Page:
Not withstanding the growing skepticism, many new trials have been reported in recent years. No effect was found when using glucosamine for osteoarthritis of the jaw,81 and glucosamine was found to be no more effective than placebo in a study of hip osteoarthritis.82 A combination of glucosamine with circuit training and a weight loss program found benefit in osteoarthritis of the knee,83 while another similar trial did not consider the benefits sufficient to justify supplementation.84 Integration of a walking program with glucosamine supplementation yielded improvements over 24 weeks.85 No benefit over placebo was seen in pain, function, or mobility in a knee osteoarthritis study of glucosamine and chondroitin sulfate, with or without exercise.86 Glucosamine was inferior to hydrolyzed collagen for knee osteoarthritis in another study.87 A comparison with ibuprofen found that glucosamine, but not ibuprofen, altered cartilage turnover in osteoarthritis patients undergoing a program of strength training.88 A 2-year study of glucosamine versus celecoxib and placebo found statistically insignificant improvements in pain score for both treatments.89 Another study in which glucosamine and omega-3 fatty acids were combined found a superior effect on pain scores for the combination versus glucosamine alone.90 With osteoarthritis of the spine, no effect on chronic low back pain was seen with glucosamine for 6 months.91, 92, 148 Many other studies have also been published with mixed results.82, 93, 94, 95, 96, 97, 98, 99, 100, 101

A noninferiority, multicenter osteoarthritis intervention trial with symptomatic slow-acting drugs for osteoarthritis (MOVES) compared the combination of chondroitin sulfate (1,200 mg/day) plus glucosamine hydrochloride (1,500 mg/day) with celecoxib (200 mg/day) in adults 40 years and older (mean, 62.7 years) with primary knee osteoarthritis and severe pain. At 6 months, both groups experienced a 79% response rate and no differences in efficacy were seen between groups in stiffness, function score, visual analogue scale, or patients’ and physicians’ global assessment of disease activity. Use of rescue acetaminophen was higher during the 1st month in the chondroitin-glucosamine group but remained low and similar between the groups throughout the rest of the study period. Treatment-emergent adverse effects were also similar between groups.150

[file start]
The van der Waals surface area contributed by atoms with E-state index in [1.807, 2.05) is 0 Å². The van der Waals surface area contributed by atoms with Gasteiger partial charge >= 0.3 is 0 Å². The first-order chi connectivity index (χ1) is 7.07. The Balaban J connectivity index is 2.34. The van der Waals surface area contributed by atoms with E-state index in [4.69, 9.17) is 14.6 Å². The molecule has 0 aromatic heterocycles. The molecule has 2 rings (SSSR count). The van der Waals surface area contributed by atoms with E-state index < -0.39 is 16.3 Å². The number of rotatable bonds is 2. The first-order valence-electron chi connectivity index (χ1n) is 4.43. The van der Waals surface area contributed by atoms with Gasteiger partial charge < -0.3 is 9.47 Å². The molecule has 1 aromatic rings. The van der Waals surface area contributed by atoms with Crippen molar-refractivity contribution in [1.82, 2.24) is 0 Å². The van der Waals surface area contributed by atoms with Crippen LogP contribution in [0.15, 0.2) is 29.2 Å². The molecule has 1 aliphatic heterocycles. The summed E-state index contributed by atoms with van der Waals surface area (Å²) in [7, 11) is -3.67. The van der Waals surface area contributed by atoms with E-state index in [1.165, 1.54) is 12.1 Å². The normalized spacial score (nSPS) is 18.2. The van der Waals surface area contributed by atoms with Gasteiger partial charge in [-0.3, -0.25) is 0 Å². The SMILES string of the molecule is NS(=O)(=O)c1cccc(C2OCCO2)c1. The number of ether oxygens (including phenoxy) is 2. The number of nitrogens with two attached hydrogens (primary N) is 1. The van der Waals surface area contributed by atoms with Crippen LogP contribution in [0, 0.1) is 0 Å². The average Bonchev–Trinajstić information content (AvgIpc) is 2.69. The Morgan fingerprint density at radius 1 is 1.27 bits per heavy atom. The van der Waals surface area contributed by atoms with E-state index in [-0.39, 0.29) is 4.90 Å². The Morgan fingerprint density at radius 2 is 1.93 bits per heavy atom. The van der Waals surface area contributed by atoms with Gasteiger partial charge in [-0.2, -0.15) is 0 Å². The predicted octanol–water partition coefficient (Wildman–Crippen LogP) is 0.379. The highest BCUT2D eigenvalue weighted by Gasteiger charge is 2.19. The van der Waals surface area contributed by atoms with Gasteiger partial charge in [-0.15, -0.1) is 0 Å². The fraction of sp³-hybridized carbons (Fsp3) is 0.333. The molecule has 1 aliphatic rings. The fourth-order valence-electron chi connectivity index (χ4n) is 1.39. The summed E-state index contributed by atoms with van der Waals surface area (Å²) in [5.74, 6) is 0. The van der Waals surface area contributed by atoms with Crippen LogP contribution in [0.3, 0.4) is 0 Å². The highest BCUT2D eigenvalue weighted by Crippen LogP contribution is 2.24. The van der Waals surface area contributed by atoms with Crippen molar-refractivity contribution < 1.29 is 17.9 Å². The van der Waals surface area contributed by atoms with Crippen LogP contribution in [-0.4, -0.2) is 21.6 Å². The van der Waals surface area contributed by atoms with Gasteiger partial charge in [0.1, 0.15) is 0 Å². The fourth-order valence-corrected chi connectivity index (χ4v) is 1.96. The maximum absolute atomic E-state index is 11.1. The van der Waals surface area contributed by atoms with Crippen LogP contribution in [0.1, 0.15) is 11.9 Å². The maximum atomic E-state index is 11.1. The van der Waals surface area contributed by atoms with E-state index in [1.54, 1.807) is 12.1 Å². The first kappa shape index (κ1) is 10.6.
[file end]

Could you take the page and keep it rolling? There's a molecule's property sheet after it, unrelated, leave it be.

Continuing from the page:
Glucosamine was bioavailable via oral administration and detectable at clinically relevant concentrations in serum and synovium of osteoarthritis patients when dosed at 1,500 mg/day for 14 days.102

Other uses

A clinical trial of glucosamine in multiple sclerosis found no benefit.111 Glucosamine was neuroprotective in a rat ischemia/reperfusion model via suppression of inflammation.112 Other anti-inflammatory effects in cells have been linked to inhibition of cyclooxygenase (COX)-2 glycosylation,113 transglutaminase inhibition,114 and cathepsin B inhibition.115 Glucosamine was active in rat models of trauma hemorrhage,116 colitis,117 and osteoporosis.118

Atopic dermatitis

In mouse models of atopic dermatitis119 and proliferative vitreoretinopathy,120, 121 glucosamine showed activity. In a randomized, placebo-controlled, double-blind, parallel clinical trial (n = 33), 8 weeks of combination therapy with glucosamine 25 mg/kg plus low-dose cyclosporine 2 mg/kg significantly improved atopic dermatitis severity scores compared with cyclosporine alone (P < 0.05) in patients 9 to 49 years of age. Clinical improvement was experienced in 93.8% of patients receiving combination therapy compared with 58.8% on cyclosporine monotherapy. Serum levels of chemokine ligand 17 were significantly correlated with clinical efficacy; however, IL-31 was not. Addition of glucosamine to cyclosporine did not result in an increase of adverse events or serum cyclosporine levels.154

Cancer

An early study found inhibition of Walker 256 cancer cell growth by glucosamine.103 A number of more recent studies have proposed induction of autophagy104, 105 proteasome inhibition,106 mitogen-activating protein kinase inhibition,107 suppression of IL-8 and ICAM-1 expression,108 and inhibition of STAT3 signaling109 as a mechanism of cell growth inhibition in various cancer cell lines. No activity has been reported in animal models or in clinical trials. However, an epidemiological study found a chemopreventative effect for glucosamine in human lung cancer.110